For me, this was a cultural offense on the same level as denying Rosa Parks a seat at the front of the bus.
This cultural offense was so striking, that we had to respond. The Librotraficante Caravan to smuggle books back into Arizona was born. In the process, we have sparked a nationwide movement.
Arizona legislators became expert at making humans illegal. But they have gone too far by making our books – our thoughts – our culture – our history – illegal.
They have also revealed that their anti-immigrant agenda was without a doubt even broader. They are not just anti-immigrant, but anti-Latino.
The district admits to boxing up and moving to storage a total of seven titles. Among them ‘Occupied America: A History of Chicanos' by Rodolfo Acuna, a textbook that has been published for decades and updated seven times and ‘Critical Race Theory,’ by law professor Richard Delgado, a leading voice on issues connected to race.
But the de facto ban extends beyond the official seven to include dozens of books taught in now suspended Mexican-American Studies literature classes. Books like: ‘House On Mango Street’ by MacArthur Fellowship winner, Sandra Cisneros, and ‘Woodcuts of Women,’ by Guggenheim Fellowship Recipient, Dagoberto Gilb.
Ironically, Arizona legislators may have created what they feared the most.
The Librotraficante Caravan will travel from Houston, Texas on March 12th to Tucson, Arizona, carrying a payload of contraband books, creating networks of underground libraries and leaving community resources in its wake. One of many responses to Arizona’s unconstitutional laws prohibiting Mexican-American Studies, the Librotraficante Caravan has captured the imagination and hearts of activists, writers, educators, and students from all walks of life who want to preserve freedom of speech.
Our allies now include the Mexican-American Bar Association of Houston, the Hispanic National Bar Association, Mamiverse.com, and the American Association of Publishers, with more and more signing on.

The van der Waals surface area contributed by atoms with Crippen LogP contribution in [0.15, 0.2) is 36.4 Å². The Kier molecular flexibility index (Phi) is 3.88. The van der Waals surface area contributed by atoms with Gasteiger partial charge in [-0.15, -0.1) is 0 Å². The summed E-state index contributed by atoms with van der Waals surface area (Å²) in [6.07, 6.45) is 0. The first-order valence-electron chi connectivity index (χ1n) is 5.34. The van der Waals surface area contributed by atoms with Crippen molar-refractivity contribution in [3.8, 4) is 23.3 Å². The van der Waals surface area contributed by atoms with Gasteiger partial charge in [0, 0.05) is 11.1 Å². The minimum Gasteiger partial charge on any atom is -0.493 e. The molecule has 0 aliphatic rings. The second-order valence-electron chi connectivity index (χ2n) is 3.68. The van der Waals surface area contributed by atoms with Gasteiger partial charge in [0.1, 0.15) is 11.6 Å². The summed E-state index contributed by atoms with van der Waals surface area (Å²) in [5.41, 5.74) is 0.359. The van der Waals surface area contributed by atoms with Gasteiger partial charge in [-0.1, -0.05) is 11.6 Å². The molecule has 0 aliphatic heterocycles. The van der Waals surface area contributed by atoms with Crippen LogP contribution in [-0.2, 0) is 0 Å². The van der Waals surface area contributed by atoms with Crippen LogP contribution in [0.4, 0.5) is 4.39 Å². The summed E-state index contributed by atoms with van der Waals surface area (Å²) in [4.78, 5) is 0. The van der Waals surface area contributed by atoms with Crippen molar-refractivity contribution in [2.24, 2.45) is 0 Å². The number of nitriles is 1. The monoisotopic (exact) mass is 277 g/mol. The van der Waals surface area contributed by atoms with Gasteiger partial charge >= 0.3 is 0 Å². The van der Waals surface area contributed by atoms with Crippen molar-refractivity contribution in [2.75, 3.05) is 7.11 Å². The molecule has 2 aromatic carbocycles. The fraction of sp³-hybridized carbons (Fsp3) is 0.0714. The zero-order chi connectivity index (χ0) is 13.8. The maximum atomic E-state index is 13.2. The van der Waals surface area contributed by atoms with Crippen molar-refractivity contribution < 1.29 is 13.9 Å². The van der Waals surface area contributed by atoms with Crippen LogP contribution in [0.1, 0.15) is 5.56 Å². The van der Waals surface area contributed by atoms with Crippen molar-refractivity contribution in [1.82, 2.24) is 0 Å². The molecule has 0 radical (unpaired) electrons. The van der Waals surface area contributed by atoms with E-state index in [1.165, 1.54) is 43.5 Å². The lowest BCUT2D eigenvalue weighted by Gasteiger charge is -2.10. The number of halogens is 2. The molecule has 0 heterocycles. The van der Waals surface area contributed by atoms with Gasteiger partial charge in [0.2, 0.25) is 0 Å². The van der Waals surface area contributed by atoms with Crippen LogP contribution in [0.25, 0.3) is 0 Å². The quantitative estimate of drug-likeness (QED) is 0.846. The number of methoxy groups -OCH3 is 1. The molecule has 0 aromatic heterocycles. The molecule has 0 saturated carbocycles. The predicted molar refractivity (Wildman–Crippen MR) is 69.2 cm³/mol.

The caravan will also provide Librotraficante First Amendment Reviews of School Boards in the six towns we stop in Texas, New Mexico and Arizona. This will consist of a list of current school board members, when they won office, how many votes they received, which polices they put into place during their tenure, and when they are up for re-election.
Our aim is to change the system so that it better reflects the students in classrooms around the country.
There has been out outpouring of support from all sectors of society. Every day, donated copies of the prohibited books arrive in the mail or at one of the four underground libraries we established.
Students from all over the U.S.have been helping raise funds to pay for buses and books, students all the way from Baytown, Texas to DeKalb, Illinois to Colorado Springs, Colorado and beyond.
Arizona politicians never actually feared Latinos would overthrow the government by inciting violence.
They feared Latinos would overhaul the government by voting them out of office.
By prohibiting Mexican-American Studies, they very well may have created exactly what they feared the most.
The opinions expressed in this commentary are solely those of Tony Diaz.